With Great Power ...

Organizations That Opt for High-Power PoE Products Are Purchasing Products That Are Not Standards-Based

Mike BacidoreBy Mike Bacidore, Managing Editor

Power over Ethernet (PoE) is the relatively new ability to provide low power, along with data, to devices via standard Ethernet cable.

PoE, however, is not so new that it already hasn't been standardized by IEEE. As explained in this issue's BandWidth column on PoE, IEEE's spec defines the powered device (PD) and the power sourcing equipment (PSE), a separate device typically installed in the wiring closet near the Ethernet switch or hub that inserts dc voltage onto the twisted pair cable and can be either an endpoint or a midspan device. An endpoint PSE contains both the data communication capabilities and the power-delivery mechanism, while a midspan only contains the power delivery mechanism and is inserted in the network between the non-PoE-capable Ethernet switch and the PD.

This past spring, PhihongUSA (www.phihong.com) claimed to have developed a PoE midspan product line capable of offering 95 W of power per port. The Phihong midspan's 95 W theoretically makes it suitable for high-power applications such as computer workstations, LCD panels and wireless-access-point arrays. Phihong says the new midspan provides IEEE 802.3af detection and disconnect, as well as pre-standard IEEE802.3at classification, and offers voltage, current and circuit protection.

Organizations that opt for high-power PoE products are purchasing products that are not standards-based.

Despite its claims of safety and pseudo-compliance, this is an example of a manufacturer reaching outside the realms of standardization and interoperability to push the envelope. But with great power comes great capability.

"As long as the IEEE 802.3 standard is followed, there are no risks, neither from the safety nor from the data damage point of view," says Daniel Feldman, PoE/PoE+ subcommittee technical chair of the Ethernet Alliance (www.ethernetalliance.org) and director of marketing for Microsemi (www.microsemi.com). "Currently, IEEE 802.3 supports supplying up to 12.95 W to the powered device on Cat. 3 and above cables. The IEEE 802.3at task force is working to modify IEEE 802.3 so it supports delivering 25.5 W on Cat. 5 and above cables, using two pairs of wires. The IEEE 802.3at standard is being written so it's feasible to deliver on a single Cat. 5 cable up to 51 W using four pairs of wires. It may or may not be safe, and data might or might not be damaged when a higher amount of power is delivered on a cable.”

The first and most obvious risk of some PoE products touting the ability to offer power as high as 95 W per port is the current capacity of the 24 AWG conductors, which in this application is roughly 500 mA per conductor, explains Eric Juillerat, president and CEO of Raven Technology Group (www.raventechllc.com). "Exceeding this can present cable failure probabilities," he says. "Some speculate that the combination of the cable and the RJ45 allow higher current ratings. However, I am not aware of any tests confirming this officially. I believe that PoE technology in the future will be capable of higher power, but at this time it is not practical.”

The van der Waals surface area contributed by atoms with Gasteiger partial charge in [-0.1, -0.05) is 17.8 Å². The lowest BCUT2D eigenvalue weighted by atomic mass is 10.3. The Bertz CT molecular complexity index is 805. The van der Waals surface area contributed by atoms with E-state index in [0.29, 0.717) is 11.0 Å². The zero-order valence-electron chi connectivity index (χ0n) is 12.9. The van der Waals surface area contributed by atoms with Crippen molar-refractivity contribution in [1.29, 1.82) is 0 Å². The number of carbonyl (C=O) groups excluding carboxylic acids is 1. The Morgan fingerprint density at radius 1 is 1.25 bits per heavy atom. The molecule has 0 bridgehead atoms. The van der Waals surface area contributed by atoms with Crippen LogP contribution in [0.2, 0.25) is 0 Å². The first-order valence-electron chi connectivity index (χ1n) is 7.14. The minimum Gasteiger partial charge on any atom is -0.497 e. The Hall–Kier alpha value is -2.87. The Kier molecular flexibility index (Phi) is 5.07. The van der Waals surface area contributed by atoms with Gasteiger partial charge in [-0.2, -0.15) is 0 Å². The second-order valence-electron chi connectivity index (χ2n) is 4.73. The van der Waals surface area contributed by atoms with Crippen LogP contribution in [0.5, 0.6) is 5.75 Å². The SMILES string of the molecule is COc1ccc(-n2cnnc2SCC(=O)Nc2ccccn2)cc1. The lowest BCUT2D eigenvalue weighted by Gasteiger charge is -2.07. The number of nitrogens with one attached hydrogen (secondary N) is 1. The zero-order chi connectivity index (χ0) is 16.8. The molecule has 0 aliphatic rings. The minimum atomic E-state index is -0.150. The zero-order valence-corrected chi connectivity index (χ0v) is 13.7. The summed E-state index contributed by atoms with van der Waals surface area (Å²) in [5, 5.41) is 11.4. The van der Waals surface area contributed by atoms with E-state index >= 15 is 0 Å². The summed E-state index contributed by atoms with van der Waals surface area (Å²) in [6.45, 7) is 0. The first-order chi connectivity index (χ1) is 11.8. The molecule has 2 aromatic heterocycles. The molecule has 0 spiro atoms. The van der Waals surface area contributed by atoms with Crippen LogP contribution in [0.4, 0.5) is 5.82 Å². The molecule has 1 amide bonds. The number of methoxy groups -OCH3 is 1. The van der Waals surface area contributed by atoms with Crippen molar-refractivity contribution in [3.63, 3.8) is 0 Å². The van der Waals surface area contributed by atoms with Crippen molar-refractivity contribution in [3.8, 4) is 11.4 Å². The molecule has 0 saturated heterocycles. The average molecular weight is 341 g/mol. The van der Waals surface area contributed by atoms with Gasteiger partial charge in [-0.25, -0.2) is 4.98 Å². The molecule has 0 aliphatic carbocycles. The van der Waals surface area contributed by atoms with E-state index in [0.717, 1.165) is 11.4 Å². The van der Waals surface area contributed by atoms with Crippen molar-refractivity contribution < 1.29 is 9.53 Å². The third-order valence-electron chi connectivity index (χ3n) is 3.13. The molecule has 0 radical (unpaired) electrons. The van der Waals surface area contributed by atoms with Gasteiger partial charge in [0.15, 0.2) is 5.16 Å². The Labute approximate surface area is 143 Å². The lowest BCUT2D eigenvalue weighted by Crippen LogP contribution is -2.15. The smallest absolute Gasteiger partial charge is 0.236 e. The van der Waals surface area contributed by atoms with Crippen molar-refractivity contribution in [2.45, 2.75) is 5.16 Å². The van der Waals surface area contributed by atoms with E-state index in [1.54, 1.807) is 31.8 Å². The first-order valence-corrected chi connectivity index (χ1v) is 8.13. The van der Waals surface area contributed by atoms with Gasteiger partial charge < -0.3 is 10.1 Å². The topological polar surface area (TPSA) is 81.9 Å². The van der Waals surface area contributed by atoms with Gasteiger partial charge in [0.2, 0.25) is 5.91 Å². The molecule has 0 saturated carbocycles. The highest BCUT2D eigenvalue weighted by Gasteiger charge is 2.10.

The risk of high power would be an introduction of noise into the system via the Cat. 6 cable, explains Doug Erlemann, business development manager-cameras for Baumer Group (www.baumergroup.com). "The 802.3 spec states that 13.5 W are required at the end of 100 m," he says. "Our cameras, for example, draw less than 5.5 W."
The biggest risk is that the power will be used for driving I/O output channels directly, which would quickly exceed the current limitation of IEEE 802.3af, exceed the current capabilities of the Cat. 5 data wires' conductors and also introduce excessive noise to the data lines, explains Joey Stubbs, PE, PMP, North American representative, EtherCat Technology Group (www.ethercat.org). "Keep in mind that the original purpose of PoE was to power low-wattage electronics such as Internet telephones, small microprocessors and LAN access points," he says. And regardless, 95 W still is low power and incapable of driving I/O or pneumatic valves, notes Stubbs.

Organizations that opt for high-power PoE products are purchasing products that aren't standards-based, warns Art Felgate, product manager, Transition Networks (www.transition.com). "The forthcoming IEEE 802.3at PoE+ standard will only support at most 30 W," he explains. "Ratification of this standard should occur later this fall. In the long run, those companies could incur unexpected, higher costs if they move from the non-standard solutions to standards-compliant ones."

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